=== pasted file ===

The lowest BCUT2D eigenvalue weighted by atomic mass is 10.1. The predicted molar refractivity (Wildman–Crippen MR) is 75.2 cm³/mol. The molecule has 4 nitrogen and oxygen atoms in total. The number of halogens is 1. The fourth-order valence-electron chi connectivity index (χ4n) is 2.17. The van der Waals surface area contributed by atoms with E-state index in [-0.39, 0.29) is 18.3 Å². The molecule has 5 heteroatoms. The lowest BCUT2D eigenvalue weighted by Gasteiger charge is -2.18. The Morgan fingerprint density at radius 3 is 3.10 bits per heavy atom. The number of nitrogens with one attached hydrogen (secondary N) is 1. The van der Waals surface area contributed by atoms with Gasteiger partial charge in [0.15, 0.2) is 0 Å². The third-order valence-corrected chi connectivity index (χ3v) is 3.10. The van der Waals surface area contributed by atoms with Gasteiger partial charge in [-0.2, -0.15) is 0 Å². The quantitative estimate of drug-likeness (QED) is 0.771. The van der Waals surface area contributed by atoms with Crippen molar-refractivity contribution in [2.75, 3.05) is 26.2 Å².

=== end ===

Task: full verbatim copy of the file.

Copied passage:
The lowest BCUT2D eigenvalue weighted by atomic mass is 10.1. The predicted molar refractivity (Wildman–Crippen MR) is 75.2 cm³/mol. The molecule has 4 nitrogen and oxygen atoms in total. The number of halogens is 1. The fourth-order valence-electron chi connectivity index (χ4n) is 2.17. The van der Waals surface area contributed by atoms with E-state index in [-0.39, 0.29) is 18.3 Å². The molecule has 5 heteroatoms. The lowest BCUT2D eigenvalue weighted by Gasteiger charge is -2.18. The Morgan fingerprint density at radius 3 is 3.10 bits per heavy atom. The number of nitrogens with one attached hydrogen (secondary N) is 1. The van der Waals surface area contributed by atoms with Gasteiger partial charge in [0.15, 0.2) is 0 Å². The third-order valence-corrected chi connectivity index (χ3v) is 3.10. The van der Waals surface area contributed by atoms with Gasteiger partial charge in [-0.2, -0.15) is 0 Å². The quantitative estimate of drug-likeness (QED) is 0.771. The van der Waals surface area contributed by atoms with Crippen molar-refractivity contribution in [2.75, 3.05) is 26.2 Å².